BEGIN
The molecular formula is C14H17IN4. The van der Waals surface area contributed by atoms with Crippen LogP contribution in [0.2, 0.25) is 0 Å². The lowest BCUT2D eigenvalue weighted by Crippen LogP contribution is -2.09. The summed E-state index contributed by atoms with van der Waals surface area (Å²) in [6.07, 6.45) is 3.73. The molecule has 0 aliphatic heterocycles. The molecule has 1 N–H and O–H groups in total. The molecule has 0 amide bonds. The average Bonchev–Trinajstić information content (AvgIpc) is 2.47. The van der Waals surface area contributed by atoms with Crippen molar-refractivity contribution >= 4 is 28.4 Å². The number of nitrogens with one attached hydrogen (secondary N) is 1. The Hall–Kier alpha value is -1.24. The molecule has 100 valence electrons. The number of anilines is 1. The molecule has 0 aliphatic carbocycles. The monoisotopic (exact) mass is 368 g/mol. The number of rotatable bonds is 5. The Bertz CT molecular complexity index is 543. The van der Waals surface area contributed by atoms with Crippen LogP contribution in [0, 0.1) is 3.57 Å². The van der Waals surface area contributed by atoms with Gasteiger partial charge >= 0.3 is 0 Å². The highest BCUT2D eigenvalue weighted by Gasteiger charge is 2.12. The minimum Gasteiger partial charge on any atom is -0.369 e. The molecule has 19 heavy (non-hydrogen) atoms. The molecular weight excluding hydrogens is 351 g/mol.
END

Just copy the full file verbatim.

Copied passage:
The molecular formula is C14H17IN4. The van der Waals surface area contributed by atoms with Crippen LogP contribution in [0.2, 0.25) is 0 Å². The lowest BCUT2D eigenvalue weighted by Crippen LogP contribution is -2.09. The summed E-state index contributed by atoms with van der Waals surface area (Å²) in [6.07, 6.45) is 3.73. The molecule has 0 aliphatic heterocycles. The molecule has 1 N–H and O–H groups in total. The molecule has 0 amide bonds. The average Bonchev–Trinajstić information content (AvgIpc) is 2.47. The van der Waals surface area contributed by atoms with Crippen molar-refractivity contribution >= 4 is 28.4 Å². The number of nitrogens with one attached hydrogen (secondary N) is 1. The Hall–Kier alpha value is -1.24. The molecule has 100 valence electrons. The number of anilines is 1. The molecule has 0 aliphatic carbocycles. The monoisotopic (exact) mass is 368 g/mol. The number of rotatable bonds is 5. The Bertz CT molecular complexity index is 543. The van der Waals surface area contributed by atoms with Crippen LogP contribution in [0, 0.1) is 3.57 Å². The van der Waals surface area contributed by atoms with Gasteiger partial charge >= 0.3 is 0 Å². The highest BCUT2D eigenvalue weighted by Gasteiger charge is 2.12. The minimum Gasteiger partial charge on any atom is -0.369 e. The molecule has 19 heavy (non-hydrogen) atoms. The molecular weight excluding hydrogens is 351 g/mol.